December 13, 2019
2 minutes to read
Children who are exposed to chemicals in the womb may face a range of neurodevelopmental and other health risks as they grow older. For example, new research shows that prenatal exposure to common household products can negatively impact a child’s IQ.
The results are “consistent with previous research, but the message they convey is worth repeating” Nathaniel DeNicola, MD, an assistant professor of obstetrics and gynecology at George Washington University who was not affiliated with the study, told Healio Primary Care.
One of the study’s authors, Eva M. Tanner, PhD, MPH, told Healio Primary Care that his team had looked at the negative consequences of chemical combinations, unlike previous studies.
“Most of the previous research on the health risks of exposure to chemicals studies one chemical at a time,” said Tanner, postdoctoral researcher in the school of medicine’s department of environmental medicine and public health. Icahn from Mount Sinai. “However, we are exposed to a multitude of chemicals every day in the air we breathe, the food and water we consume, and the things we touch. Unfortunately, we don’t know how these isolated chemicals work. in complex mixtures and have an impact on our health or that of future generations.
“Chemicals of concern”
Tanner and his colleagues looked for 26 endocrine disrupting chemicals in the urine or blood of 718 pregnant women who were in their first trimester. At the age of 7, the children of these women had their IQ tested using the Wechsler Intelligence Scale for Children. The researchers used sum of weighted quantiles (WQS) regression to assess the association between maternal levels of 26 chemicals and children’s IQ scores.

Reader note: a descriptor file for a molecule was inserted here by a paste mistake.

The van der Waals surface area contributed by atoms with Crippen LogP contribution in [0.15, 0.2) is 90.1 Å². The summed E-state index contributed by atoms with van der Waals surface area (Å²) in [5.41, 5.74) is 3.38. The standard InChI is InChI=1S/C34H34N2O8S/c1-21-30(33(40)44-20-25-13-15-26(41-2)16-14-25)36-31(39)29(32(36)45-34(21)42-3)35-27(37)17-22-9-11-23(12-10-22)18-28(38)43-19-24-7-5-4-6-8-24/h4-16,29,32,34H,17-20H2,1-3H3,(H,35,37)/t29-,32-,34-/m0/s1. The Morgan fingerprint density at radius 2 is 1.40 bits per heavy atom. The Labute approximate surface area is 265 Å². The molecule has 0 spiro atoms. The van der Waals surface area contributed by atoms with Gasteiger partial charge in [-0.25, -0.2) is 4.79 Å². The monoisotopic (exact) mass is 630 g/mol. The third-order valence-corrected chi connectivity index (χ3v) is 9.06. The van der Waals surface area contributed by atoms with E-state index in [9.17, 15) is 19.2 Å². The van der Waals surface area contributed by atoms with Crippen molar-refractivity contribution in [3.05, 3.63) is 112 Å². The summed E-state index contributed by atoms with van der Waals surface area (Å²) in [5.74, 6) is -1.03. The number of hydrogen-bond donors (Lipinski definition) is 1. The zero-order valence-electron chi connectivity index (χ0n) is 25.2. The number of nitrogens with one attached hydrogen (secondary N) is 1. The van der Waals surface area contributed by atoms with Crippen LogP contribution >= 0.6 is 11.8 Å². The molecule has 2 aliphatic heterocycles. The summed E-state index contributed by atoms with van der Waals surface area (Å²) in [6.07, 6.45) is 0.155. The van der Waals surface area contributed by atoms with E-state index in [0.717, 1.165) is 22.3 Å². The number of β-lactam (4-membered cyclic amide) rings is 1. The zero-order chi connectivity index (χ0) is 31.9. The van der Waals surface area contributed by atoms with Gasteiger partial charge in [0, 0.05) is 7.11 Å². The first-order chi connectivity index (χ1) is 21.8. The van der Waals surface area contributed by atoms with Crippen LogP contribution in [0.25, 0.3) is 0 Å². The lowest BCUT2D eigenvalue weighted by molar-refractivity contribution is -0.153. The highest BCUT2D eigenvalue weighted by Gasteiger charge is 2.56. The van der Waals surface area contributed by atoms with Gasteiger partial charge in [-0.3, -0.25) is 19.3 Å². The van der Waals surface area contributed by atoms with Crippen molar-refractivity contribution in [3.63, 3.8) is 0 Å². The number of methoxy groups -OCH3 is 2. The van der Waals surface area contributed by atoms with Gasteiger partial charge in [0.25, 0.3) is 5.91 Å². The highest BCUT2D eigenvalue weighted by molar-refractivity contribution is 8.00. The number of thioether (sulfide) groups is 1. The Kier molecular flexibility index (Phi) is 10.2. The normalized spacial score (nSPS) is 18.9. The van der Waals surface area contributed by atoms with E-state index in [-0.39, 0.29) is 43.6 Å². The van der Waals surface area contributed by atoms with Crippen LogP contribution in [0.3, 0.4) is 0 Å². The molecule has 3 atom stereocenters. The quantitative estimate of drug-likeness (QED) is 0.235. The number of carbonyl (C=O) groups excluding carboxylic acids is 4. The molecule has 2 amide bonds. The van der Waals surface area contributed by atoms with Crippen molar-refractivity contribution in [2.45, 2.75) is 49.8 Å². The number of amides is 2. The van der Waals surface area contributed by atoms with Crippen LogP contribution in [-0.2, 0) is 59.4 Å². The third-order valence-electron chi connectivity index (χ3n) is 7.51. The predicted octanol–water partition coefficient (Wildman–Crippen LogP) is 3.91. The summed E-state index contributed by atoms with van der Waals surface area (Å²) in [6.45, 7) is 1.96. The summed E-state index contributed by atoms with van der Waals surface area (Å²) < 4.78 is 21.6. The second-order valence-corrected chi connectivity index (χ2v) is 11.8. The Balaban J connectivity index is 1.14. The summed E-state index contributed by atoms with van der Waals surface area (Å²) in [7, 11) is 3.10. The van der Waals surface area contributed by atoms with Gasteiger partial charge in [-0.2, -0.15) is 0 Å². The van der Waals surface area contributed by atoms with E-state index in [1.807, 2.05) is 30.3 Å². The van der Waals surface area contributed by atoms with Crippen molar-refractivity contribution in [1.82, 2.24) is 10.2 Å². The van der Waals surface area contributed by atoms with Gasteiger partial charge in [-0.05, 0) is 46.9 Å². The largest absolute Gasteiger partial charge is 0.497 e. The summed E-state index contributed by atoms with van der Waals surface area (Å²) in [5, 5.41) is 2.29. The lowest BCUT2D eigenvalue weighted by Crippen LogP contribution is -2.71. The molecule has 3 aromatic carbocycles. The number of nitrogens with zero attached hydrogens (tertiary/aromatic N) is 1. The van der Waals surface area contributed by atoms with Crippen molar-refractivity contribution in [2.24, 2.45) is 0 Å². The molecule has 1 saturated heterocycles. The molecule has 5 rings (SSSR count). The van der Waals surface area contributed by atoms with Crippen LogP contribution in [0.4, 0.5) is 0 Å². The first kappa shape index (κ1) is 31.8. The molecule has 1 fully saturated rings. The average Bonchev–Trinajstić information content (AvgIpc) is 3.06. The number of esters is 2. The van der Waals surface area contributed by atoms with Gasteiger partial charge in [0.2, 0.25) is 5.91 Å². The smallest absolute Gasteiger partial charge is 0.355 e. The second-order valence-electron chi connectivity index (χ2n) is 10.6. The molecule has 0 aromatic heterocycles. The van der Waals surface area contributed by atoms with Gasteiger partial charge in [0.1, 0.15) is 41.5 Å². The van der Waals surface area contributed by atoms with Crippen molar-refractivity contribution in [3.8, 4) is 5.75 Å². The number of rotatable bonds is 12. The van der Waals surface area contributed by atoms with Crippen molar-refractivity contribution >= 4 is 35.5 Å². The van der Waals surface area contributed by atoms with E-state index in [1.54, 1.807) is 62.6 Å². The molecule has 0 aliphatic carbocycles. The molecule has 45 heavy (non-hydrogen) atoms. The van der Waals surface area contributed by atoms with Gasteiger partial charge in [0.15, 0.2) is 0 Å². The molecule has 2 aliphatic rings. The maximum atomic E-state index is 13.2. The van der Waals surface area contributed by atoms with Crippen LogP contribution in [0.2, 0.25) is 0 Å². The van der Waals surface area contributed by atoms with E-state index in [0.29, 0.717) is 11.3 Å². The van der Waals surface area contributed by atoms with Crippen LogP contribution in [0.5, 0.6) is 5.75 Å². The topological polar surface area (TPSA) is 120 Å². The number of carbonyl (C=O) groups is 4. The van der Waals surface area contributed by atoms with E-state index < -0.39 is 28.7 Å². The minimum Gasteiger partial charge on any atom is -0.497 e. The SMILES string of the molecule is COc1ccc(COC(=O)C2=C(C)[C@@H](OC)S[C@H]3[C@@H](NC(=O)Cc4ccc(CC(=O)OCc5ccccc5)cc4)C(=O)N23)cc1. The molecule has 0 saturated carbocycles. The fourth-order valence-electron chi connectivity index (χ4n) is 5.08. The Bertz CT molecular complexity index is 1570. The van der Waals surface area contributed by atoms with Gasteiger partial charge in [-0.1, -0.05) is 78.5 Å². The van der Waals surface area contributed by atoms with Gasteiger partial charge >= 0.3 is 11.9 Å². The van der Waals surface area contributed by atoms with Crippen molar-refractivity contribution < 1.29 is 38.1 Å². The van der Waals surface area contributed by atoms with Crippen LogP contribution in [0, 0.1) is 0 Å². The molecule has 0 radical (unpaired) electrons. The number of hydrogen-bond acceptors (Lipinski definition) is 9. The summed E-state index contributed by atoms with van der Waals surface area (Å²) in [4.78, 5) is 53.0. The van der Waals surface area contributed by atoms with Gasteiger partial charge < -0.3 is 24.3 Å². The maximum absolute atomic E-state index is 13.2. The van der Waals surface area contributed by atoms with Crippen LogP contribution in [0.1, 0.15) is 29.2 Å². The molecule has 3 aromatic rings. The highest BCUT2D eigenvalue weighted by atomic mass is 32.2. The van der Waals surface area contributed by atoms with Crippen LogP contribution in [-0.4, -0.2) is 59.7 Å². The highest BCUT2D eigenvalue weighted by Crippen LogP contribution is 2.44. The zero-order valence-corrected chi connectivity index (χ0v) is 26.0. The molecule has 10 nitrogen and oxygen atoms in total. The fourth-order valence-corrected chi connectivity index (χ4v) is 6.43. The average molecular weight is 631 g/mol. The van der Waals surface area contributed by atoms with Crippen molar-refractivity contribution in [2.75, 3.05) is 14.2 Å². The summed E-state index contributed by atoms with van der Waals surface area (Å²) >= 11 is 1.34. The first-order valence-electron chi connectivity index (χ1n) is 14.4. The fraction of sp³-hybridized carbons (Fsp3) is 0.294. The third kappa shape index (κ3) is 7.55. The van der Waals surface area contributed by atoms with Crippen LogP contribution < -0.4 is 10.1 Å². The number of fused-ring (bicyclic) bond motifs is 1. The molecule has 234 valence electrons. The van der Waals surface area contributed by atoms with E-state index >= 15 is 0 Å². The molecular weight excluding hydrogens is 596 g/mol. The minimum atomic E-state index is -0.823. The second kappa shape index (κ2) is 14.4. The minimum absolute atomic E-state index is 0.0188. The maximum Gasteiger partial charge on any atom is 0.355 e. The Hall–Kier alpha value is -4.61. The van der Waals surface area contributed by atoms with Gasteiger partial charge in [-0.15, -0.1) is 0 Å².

They found that among boys, there was a 1.9 point drop in IQ for an interquartile change in the WQS index. Among girls, there was no such decline.
Specifically, Tanner and his colleagues found that bisphenol F had the greatest negative impact on children’s IQs, with a weight of 14% on the WQS index. Other ‘chemicals of concern’ included 3-phenoxybenzoic acid (9%), 3,5,6-trichloro-2-pyridinol (9%), monoethyl phthalate (6%), perfluorooctanoic acid ( 6%), perfluorooctane sulfonate (5%%), triclosan (5%), perfluorohexanesulfonic acid (4%), monobenzyl phthalate (4%) and bisphenol A (4%).
How to reduce exposure
According to DeNicola, there are few guidelines for clinicians to talk to their patients about the dangers of prenatal exposure to chemicals in common household products, but he suggested the following talking points:
- minimize the use of plastic around food;
- wash your hands frequently with soap and water, as hand gel only kills bacteria;
- decrease the use of scented personal care products such as deodorant and soap;
- avoiding foods containing high levels of mercury and other toxins;
- be aware of air quality alerts when you exercise outdoors;
- eat organic foods as much as possible;
- use vinegar-based cleaning products, not chemical solvents; and
- frequently use a damp mop around the house to limit exposure to heavy metals in dust.
“A lot of these conversations can be conducted by patients and doctors,” he said. “Best practices can emerge from a number of different methods, not just clinical guidelines. ”
Tanner also suggested that doctors distribute brochures to pregnant women in their offices to provide “information on potentially harmful chemicals in consumer products.” – by Janel Miller
Ashley JM, et al. BMC Pregnancy Childbirth. 2015; doi: 10.1186 / 12884-015-0748-0.
DeNicola N, et al. Toxic environmental exposures in maternal, fetal and reproductive health. Contemplate Ob Gyn. September 12, 2018. Accessed December 5, 2019.
Tanner EM, et al. About Int. 2019; doi: 10.1016 / j.envint.2019.105185.
Disclosures: DeNicola and Tanner do not report any relevant financial disclosures.